Self-serve research capabilities have expanded the marketing research universe beyond the control of researchers. The rapid growth of online communities over the past decade has helped to create this belief that research can be done very quickly. Many companies operate client communities that can be used to quickly assess product ideas or other topics that can come from a range of departments within the company. Both sides of the qual/quant divide have typically viewed research communities as “quick and dirty” – aka amateur level. However, the rapid growth of communities has shown clients that quick, cost-effective, self-serve research is possible. Clients do not understand why professional researchers have challenges meeting their needs the way that community managers can.

Agile research has been offered as a solution to accelerate the research process through an iterative approach to insights generation. Agile solutions cover everything from one-on-one interviews to large sample, size-short surveys. The key is to use the technology to quickly put brief research topics into the field, then take the findings and return in a week or less with revised topics based on those findings. In an agile research world, there are no qual or quant specialists; there are just researchers working in partnership with their clients to leverage technology for fast, cost-effective research insights.

Of course, not all research issues can be boiled down to the short surveys or quick discussion forums used by community or agile research practitioners. One thing is clear: long, boring surveys need to change because they no longer provide quality data, especially when completed on a mobile device. We do not think the solution is to merely ask fewer questions, either. We think the solution is to re-think the purpose of the survey. We need to set our goals higher. We need to leverage the strengths of both qualitative researchers and quantitative researchers to create large scale insights generation that can leverage technology and automation to enable fast design and interpretation of the data while at the same time making the process enjoyable for the research participant.

We have been testing some new ways to bring a more human element to the research work that we do as marketing researchers. We are particularly impressed by the new capabilities offered by a range of video research technology platforms. Companies such as 20|20, Living Lens, Voxpopme, 24Tru and Big Sofa offer platforms to manage and process video captured for research purposes. These platforms enable the rapid processing of videos to provide filtering of content by topic, demographics or based on how respondents answered close-ended survey questions. This video data can be quickly transcribed and translated and video collages created according to specific user interests.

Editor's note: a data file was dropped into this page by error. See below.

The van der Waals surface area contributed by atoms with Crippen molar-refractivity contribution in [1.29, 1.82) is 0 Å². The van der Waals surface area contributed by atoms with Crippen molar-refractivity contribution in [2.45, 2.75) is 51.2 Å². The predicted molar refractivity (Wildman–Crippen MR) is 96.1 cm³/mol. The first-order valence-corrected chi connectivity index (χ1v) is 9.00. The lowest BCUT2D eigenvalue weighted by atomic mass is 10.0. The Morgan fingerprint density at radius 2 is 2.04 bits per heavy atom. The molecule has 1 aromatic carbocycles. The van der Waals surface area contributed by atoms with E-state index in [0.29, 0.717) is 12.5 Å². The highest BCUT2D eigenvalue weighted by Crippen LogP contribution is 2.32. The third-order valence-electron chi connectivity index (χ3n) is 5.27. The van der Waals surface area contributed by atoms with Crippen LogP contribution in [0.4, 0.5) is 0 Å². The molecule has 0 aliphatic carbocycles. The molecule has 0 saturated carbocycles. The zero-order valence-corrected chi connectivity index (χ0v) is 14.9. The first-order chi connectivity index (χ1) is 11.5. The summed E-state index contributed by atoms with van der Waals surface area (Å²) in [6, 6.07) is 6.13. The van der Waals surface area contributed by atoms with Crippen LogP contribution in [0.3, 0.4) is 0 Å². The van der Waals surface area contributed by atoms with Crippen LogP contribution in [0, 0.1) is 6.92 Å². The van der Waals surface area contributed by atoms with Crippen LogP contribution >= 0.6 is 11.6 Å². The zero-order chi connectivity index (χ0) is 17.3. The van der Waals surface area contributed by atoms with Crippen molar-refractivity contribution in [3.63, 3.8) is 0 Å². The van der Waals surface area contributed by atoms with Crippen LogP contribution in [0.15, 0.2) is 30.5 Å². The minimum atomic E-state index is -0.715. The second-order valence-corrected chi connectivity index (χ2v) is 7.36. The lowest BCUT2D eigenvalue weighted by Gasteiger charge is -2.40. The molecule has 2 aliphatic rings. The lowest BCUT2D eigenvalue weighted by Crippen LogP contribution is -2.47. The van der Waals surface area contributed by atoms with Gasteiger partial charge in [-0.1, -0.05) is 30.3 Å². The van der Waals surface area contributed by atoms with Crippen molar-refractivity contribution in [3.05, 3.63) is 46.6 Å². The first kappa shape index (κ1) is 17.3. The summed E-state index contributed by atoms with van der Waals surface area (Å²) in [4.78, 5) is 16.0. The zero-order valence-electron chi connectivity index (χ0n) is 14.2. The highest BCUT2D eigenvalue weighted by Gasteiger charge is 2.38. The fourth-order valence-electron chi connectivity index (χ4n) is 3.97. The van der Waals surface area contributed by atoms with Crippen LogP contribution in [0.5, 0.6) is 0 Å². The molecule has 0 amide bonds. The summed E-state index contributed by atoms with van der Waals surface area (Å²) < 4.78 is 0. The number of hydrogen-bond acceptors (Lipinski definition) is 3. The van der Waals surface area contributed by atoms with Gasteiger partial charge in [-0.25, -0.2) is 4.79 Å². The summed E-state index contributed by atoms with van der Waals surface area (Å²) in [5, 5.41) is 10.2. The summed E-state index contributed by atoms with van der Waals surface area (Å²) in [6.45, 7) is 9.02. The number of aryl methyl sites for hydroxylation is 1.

We have also been exploring the use of video capture as a way to replace open-ended questions on large scale quantitative studies. The respondent input is much more extensive and much richer than typed answers and, we feel, provides a better overall result. However, this type of data requires different skill sets to analyze; it requires the keen eye of a qual researcher.

Studies genuinely benefit from pulling aspects from both quantitative and qualitative fields. Here are some additional examples:

Consumers were asked to evaluate several options of a product and select the most preferred within a quantitative survey; we then asked a small portion of participants to instantly join a live, one-on-one chat to dig deeper into the reasons behind their top selection. We were able to gather quantitative results and instantaneously dig into some of those results on-the-spot rather than only having one or the other or having to wait to collect each piece through re-contacting survey respondents.

The ability to quickly test messaging or creatives is also enhanced by using an online platform where consumers can instantly view content, answer questions and provide feedback, allowing for quick implementation of changes for re-evaluation. Tools like heat-mapping can be used where participants can indicate things they like, don’t like or find confusing within the content, and you can evaluate the strengths and weaknesses of your creatives based on their collective feedback.

If you need to conduct some exploratory research before performing a more in-depth study, online platforms are certainly the most cost-effective method because you spend only a short amount of time discussing things online and then hone the focus of the more formal study based on those results. One such instance involved a company wanting to float some specific ideas past consumers but also wanting consumers to provide their own ideas through a discussion board. This approach helped the company narrow down their ideas to test within a more structured, quantitative research study as well as add in the consumer-driven ideas derived from the discussion board.

So we hope that you can see the necessity of a marriage of quant and qual. While it may not have been love at first sight, perhaps a marriage based on convenience can still be good and be one that will produce a new generation of researchers that possess keen observation skills and data analysis skills in equal measure.